No industry better illustrates than does the fracking industry and its multiplying associates the intimate and unbreakable connection between environmental sustainability and social justice.  Water withdrawals, demolition companies, trucking corporations, sand operations, chemical suppliers, departments of environmental protection, river basin commissions, and state governments promise jobs—but at the steep cost of our health, our property values, our communities, and even our LIVES. No moment in Pennsylvania history illustrates this more clearly than does Riverdale where the key factor determining site choice was the easy acquisition from a dollar-eyed seller of Susquehanna river-front property sitting right underneath the feet of people too economically vulnerable to put up a fight. But Aqua America was terribly wrong. June 1st saw the first round of barricade construction, responsibility distribution, community building, food preparation, and decision-making—every aspect of which included activists and residents united in the protection of the park. So surprised was Aqua America that by June 2nd, a security troll from Range Resources—contracted to build the site’s transmission lines—had already been dispatched to assess, take pictures, and intimidate the occupiers and the residents. His “visit,” however, only clarified our resolve and exemplified our purpose: To keep Aqua America out for as long as we could, at least until the Goliath Water Destroyer offered an honorable compensation to the residents to leave, and by far the better course—forever.

The invited occupation of Riverdale exemplifies the absolute best of what just OUTRAGE against the SHALE GAS INDUSTRY can achieve. Despite the fact that we among the activists were finally forced out of the park, it took a private security force (Huffmaster Crisis Response) at Aqua America expense, a volunteer fire company deployed to ends unbefitting their charge, the state police, and a final plea from Deb Eck for the sake of preserving our safety to end the 13 days Aqua America was not allowed to rape the Susquehanna, 13 days Range Resources was not allowed to despoil ground where people lived, kids played, old folks walked, 13 days where the Susquehanna River could be left to the PEOPLE of the Commonwealth, 13 days where a democratic community of just resistance to genocidal profiteering WON.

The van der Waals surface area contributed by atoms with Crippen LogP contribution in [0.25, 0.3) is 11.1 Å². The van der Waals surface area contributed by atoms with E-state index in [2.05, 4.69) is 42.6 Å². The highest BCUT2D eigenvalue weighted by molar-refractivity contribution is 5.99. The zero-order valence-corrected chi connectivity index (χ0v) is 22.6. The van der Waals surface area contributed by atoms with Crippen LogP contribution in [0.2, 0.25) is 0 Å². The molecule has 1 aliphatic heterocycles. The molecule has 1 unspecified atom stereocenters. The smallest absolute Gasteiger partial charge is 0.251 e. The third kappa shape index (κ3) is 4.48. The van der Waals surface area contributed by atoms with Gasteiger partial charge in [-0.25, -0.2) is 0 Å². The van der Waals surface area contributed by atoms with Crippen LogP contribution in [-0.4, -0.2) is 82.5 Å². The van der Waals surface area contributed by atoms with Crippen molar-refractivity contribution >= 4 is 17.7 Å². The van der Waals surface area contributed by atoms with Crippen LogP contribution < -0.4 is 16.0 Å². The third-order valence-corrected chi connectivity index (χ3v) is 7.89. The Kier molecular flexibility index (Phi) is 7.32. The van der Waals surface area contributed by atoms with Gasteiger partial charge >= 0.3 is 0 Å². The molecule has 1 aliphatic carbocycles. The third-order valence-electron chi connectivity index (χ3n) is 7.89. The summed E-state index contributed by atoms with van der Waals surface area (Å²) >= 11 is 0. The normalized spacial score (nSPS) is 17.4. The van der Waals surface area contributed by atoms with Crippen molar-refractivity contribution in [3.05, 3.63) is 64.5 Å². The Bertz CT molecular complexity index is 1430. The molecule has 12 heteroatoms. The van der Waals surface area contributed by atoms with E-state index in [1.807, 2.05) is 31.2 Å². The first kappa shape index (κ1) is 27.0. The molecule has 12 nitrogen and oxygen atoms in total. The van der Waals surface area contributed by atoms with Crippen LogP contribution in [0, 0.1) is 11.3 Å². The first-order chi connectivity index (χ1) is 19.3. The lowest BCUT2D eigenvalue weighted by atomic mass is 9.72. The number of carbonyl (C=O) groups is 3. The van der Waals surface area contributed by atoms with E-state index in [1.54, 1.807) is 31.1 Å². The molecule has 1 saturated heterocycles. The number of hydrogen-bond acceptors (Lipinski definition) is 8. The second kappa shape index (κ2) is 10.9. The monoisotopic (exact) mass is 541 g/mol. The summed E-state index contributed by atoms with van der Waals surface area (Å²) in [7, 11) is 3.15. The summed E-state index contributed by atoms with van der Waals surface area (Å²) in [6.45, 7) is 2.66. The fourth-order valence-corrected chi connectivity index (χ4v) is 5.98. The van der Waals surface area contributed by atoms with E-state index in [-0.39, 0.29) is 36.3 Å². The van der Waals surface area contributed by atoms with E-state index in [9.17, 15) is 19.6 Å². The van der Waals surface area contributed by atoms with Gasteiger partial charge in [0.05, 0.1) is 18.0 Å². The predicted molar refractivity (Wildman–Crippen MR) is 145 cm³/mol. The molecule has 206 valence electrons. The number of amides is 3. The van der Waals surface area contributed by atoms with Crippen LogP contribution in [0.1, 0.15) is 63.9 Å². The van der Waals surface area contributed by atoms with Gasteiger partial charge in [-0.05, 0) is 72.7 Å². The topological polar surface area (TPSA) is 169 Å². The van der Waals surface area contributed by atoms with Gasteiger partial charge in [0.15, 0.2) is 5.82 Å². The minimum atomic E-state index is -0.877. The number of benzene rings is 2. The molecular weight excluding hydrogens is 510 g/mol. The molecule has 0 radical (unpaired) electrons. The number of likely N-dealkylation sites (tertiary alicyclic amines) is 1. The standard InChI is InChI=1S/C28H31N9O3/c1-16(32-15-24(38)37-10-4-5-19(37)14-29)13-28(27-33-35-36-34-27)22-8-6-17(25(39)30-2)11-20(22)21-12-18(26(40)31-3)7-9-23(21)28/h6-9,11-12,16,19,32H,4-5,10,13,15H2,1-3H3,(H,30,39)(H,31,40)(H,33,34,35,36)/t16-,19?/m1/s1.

Deb Eck and Kevin June, among others, can’t talk. They’re bound by a gag order—the nondisclosure agreement they’re lawyers brokered so that they could move—that is, be left other than homeless. But I can talk, and so can the other activists who have been changed forever by this experience. Deirdre Lalley—one of the principle organizers without whom Riverdale could not have happened—can talk. Alex Lotorto—a brave labor and environmental activist—can talk. Kelly Finan, fellow writer, photographer and courageous activist—can talk. Dean Marshall, one of the founding members of Occupy Well Street, can talk—and there are so many others.

We are talking. We are screaming. We are OUTRAGED. Riverdale epitomizes why the anti-fracking movement must keep squarely within its sites not only a river raped, ground destroyed, and air polluted, but the people most likely to be harmed by an industry for whom the profits of a very few outweigh the lives, health, and welfare of the very many.


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  1. This story shines light on the cruel and careless juggernaut that is fueled by corporate greed. Aqua America, Range Resources and Skippy Leonard are examples of just how low some will sink for profit. What sets this saga apart is the fact it was a mass extinction of an entire Community for a mass extraction of Frack water! Sadly, there are thousands of tales we barely will know of. These are the individual stories of eviction, imminent domain taking of property, damage to homes, pollution of wells, and gross injustices to a person here, or a single family there. All victims of a failed energy policy and evil men.